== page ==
Thursday, 23 December 2010

Car insurance renewal made easy with Linux

The boom in car insurance this year has meant my insurance premium is just over £200 up from the previous year but had I stayed with my current insurer the increase would have been over £300.

Moving from one insurance company to another often means sending proof of your no claims discount (NCD) and about a week after purchasing my new car insurance Aviva sent a request asking for such.

Although surprisingly Aviva gave me two options,

1. Send the proof of NCD by post, or

2. Email it

It is nice to see companies taking advantage of modern day technology and I decided to go for the modern approach and email it. (My printer was out of ink anyway)

This obviously means scanning my proof of NCD, a big problem with Windows 7 and Vista.

My scanner, a Canon CanoScan N650U is only supported in Windows XP which I no longer use. The scanner happens to be a good few years old but for occasional use works extremely well.

Linux however, fully supports my ageing old scanner. In the past I have used Xsane and Gimp until now.

I noticed a scanning application called Simple Scan in Fedora 14, curious to see how well it works I launched the program and immediately knew this program had my name on it. I like simple and this program really is simple.



Simple Scan, a no nonsense program

 Click on the scan button and that is it. The preferences (Document > Preferences) contain DPI settings.

What is really cool about Simple Scan is scanning as a Text file automatically saves the document as a PDF file, exactly what I wanted.

You can switch between scan modes by clicking on the little down arrow next to the scan button.

But but...this is even more interesting, viewing the about information.



Who says Canoncial doesn't submit anything upstream?

So Linux was able to save me money on printer ink, postage fees, a new scanner and scanning software. Overall making my car insurance renewal easy.

Windows 7, your PC simplified

Linux, your life simplified!

Saturday, 18 December 2010

Realtek gigabit network performance in Linux sucks

Recently I have been doing a lot of network file transfers between a few PCs but the very slow transfer speed of a 100Mbps connection has been making things too time consuming.

This equates to a maximum theoretical speed of 12.5 MB/s.

How did I work that out?

Since there are 8 bits in 1 byte, 100 Megabits / 8 = 12.5 Megabytes

Any modern system should easily achieve up to 12 MB/s.

So I decided to get a gigabit switch and upgrade my home network for as cheap as possible :-)

A gigabit connection is 10 times the speed of 100Mbps and therefore has  a maximum theoretical speed of 125MB/s.

All my systems feature gigabit NICs, so no additional expense required on that part at least for now. As for the switch, you do have to be careful when buying a cheap gigabit switch, many claim to be gigabit but suffer from poor performance.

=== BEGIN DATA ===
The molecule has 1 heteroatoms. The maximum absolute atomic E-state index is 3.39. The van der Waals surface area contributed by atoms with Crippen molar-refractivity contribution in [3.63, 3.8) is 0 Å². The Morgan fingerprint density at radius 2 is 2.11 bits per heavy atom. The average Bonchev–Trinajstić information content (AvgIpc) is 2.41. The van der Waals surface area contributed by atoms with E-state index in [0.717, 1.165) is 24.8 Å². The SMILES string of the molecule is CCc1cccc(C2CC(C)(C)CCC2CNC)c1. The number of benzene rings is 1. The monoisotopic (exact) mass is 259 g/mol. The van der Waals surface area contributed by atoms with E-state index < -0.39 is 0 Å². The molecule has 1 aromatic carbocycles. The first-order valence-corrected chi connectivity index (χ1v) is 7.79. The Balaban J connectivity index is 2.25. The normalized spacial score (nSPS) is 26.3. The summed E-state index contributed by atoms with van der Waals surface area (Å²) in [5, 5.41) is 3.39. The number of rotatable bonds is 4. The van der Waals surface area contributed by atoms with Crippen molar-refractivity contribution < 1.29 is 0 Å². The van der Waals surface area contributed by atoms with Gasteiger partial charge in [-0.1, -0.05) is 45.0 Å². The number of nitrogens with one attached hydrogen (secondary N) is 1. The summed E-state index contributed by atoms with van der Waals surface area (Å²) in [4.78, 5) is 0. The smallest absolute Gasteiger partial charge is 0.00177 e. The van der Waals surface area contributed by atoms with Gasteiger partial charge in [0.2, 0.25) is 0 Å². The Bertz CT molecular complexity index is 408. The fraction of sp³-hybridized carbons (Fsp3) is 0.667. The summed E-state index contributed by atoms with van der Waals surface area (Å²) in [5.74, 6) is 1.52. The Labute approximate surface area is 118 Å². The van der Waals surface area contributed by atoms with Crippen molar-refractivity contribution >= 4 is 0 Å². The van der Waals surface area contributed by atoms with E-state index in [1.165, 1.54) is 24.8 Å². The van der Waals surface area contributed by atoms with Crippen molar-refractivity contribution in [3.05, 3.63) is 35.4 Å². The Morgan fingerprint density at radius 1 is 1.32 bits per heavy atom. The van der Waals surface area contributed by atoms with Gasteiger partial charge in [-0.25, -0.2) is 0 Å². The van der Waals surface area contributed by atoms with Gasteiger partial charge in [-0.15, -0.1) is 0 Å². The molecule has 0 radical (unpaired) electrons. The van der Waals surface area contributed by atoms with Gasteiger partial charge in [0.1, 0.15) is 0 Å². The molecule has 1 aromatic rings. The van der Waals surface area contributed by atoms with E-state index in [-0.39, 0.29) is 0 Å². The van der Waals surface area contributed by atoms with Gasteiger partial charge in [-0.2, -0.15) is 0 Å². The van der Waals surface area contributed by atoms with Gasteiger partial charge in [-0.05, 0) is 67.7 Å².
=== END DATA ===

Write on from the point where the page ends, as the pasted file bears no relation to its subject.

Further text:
A quick look on www.ebuyer.com revealed a Tenda 8 port Gigabit switch for £24.99 which looked promising, customer feedback on Ebuyer was positive.

The switch itself has a very solid feel and construction with a quality finish, made in China of course.



The instruction manual was also very encouraging.




How did it perform?

Many people are often under the impression that with a gigabit connection you will automatically be able to send or receive at near gigabit speeds, this is not quite the case.

Other hardware components in your PC will have an effect on the transfer speeds and your gigabit network transfer rate will be reduced by the slowest influential component in your PC.

For example if your hard drive can only read at 70MB/s then it would be impossible for this PC to send data at a faster speed than it is physically capable of.

Lets build on this example, if the PC receiving the data has a hard drive with a write speed of 40MB/s, this further bottleneck will limit the transfer speed even more.

Overall the speed of every network file transfer transaction is determined by the PCs taking part in the transaction.

With a 100Mbps (aka 12.5MB/s) network connection it is easy to over look how other hardware components can impact performance since most systems are able to handle data at speeds well beyond 12.5MB/s.

The test setup

System A

AMD Athlon II X2 250
ASUS M4A785TD-V EVO
4GB Patriot Gamer Series 1600Mhz DDR3 7-7-7-20
500GB Samsung SpinPoint F3 Hard Drive
Realtek RTL8112L Gigabit LAN controller
Windows 7 HP x64 / Ubuntu 10.04 x64

System B

AMD Athlon II X2 240
ASUS M3A78-T
4GB G.Skill PQ Series PC2-8000 5-5-5-15
500GB Samsung SpinPoint F3 Hard Drive
Marvell 88E8056 Gigabit LAN controller
Ubuntu 10.04 x64 / Windows 7 HP x64

Notes
Both systems have a 500GB Samsung SpinPoint F3 hard drive which is capable of read/write speeds of about 125MB/s - 140MB/s
System A was also tested with Fedora 14, openSUSE 11.3 and Ubuntu 10.10
Cat5e UTP Cable, 8 meters and 12 meters

Results 

1. System A (Windows 7 x64) / System B (Ubuntu 10.04 x64)

Copying a 17GB compressed file from System B to System A produced speeds of 109MB/s to 110MB/s
Copying the same file back from System A to System B produced identical speeds.

Not bad given a 1000Mbps is theoretically possible of delivering 125MB/s.

2. System A (Windows 7 x64) / System B (Windows 7 x64)

Same speeds as test 1.

3. System A (Ubuntu 10.04 x64) / System B (Ubuntu 10.04 x64)

Copying a 17GB compressed file from System B to System A produced speeds of  37MB/s to 40MB/s
Copying the same file back from System A to System B also produced speeds of 37MB/s to 40MB/s.

Very disappointing.

4. System A (Ubuntu 10.04 x64) / System B (Windows 7 x64)

Same speeds as test 3

Conclusion

System A was able to deliver good speeds only with Windows 7.
System B was able to deliver good speeds with Windows 7 and Linux.

System A suffered from a performance hit when using a Linux operating system.

Clearly Linux does not suffer from poor gigabit network performance, if this were true System B would have displayed similar results to System A, i.e. poor performance in Linux.
 
Why does System A perform poor with Linux?

The answer lies with the pathetic Linux drivers (r8169.ko) Realtek have provided for the Realtek RTL8112L Gigabit LAN controller featured in System A.

Even using drivers from Realtek's slow loading website (r8168.ko) resulted in the same miserable performance.

Does this apply to all Realtek Gigabit controllers that rely on the r8169 kernel driver or is it only the Realtek RTL8112L Gigabit LAN controller that is affected?

Searching on Google implies its a widespread issue with Realtek Gigabit controllers that use the r8169.ko.